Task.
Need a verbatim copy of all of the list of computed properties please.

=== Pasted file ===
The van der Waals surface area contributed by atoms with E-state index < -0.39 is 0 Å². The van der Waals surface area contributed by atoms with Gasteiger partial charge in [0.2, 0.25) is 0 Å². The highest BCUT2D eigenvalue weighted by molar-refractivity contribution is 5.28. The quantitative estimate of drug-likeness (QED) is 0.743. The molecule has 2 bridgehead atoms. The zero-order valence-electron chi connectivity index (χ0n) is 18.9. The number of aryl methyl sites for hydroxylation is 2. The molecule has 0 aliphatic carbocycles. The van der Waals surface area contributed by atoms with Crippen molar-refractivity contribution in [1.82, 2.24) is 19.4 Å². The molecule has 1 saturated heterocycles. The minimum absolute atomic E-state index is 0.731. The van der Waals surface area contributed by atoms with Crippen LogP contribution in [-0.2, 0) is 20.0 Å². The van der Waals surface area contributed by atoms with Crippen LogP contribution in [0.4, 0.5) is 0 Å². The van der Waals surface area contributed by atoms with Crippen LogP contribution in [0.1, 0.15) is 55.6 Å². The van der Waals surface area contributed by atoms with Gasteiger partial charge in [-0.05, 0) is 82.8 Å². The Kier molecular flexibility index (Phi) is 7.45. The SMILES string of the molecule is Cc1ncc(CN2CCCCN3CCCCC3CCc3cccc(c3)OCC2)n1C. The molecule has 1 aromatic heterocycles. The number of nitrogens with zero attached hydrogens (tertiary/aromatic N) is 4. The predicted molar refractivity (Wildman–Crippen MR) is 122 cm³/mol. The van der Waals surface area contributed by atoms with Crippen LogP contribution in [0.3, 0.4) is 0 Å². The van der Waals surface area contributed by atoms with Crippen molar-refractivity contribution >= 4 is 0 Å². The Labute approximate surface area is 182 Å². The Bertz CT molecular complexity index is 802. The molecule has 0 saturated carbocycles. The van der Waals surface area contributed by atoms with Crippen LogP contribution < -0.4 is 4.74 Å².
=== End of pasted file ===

The van der Waals surface area contributed by atoms with E-state index < -0.39 is 0 Å². The van der Waals surface area contributed by atoms with Gasteiger partial charge in [0.2, 0.25) is 0 Å². The highest BCUT2D eigenvalue weighted by molar-refractivity contribution is 5.28. The quantitative estimate of drug-likeness (QED) is 0.743. The molecule has 2 bridgehead atoms. The zero-order valence-electron chi connectivity index (χ0n) is 18.9. The number of aryl methyl sites for hydroxylation is 2. The molecule has 0 aliphatic carbocycles. The van der Waals surface area contributed by atoms with Crippen molar-refractivity contribution in [1.82, 2.24) is 19.4 Å². The molecule has 1 saturated heterocycles. The minimum absolute atomic E-state index is 0.731. The van der Waals surface area contributed by atoms with Crippen LogP contribution in [-0.2, 0) is 20.0 Å². The van der Waals surface area contributed by atoms with Crippen LogP contribution in [0.4, 0.5) is 0 Å². The van der Waals surface area contributed by atoms with Crippen LogP contribution in [0.1, 0.15) is 55.6 Å². The van der Waals surface area contributed by atoms with Gasteiger partial charge in [-0.05, 0) is 82.8 Å². The Kier molecular flexibility index (Phi) is 7.45. The SMILES string of the molecule is Cc1ncc(CN2CCCCN3CCCCC3CCc3cccc(c3)OCC2)n1C. The molecule has 1 aromatic heterocycles. The number of nitrogens with zero attached hydrogens (tertiary/aromatic N) is 4. The predicted molar refractivity (Wildman–Crippen MR) is 122 cm³/mol. The van der Waals surface area contributed by atoms with Crippen LogP contribution in [0.3, 0.4) is 0 Å². The van der Waals surface area contributed by atoms with Crippen molar-refractivity contribution >= 4 is 0 Å². The Labute approximate surface area is 182 Å². The Bertz CT molecular complexity index is 802. The molecule has 0 saturated carbocycles. The van der Waals surface area contributed by atoms with Crippen LogP contribution < -0.4 is 4.74 Å².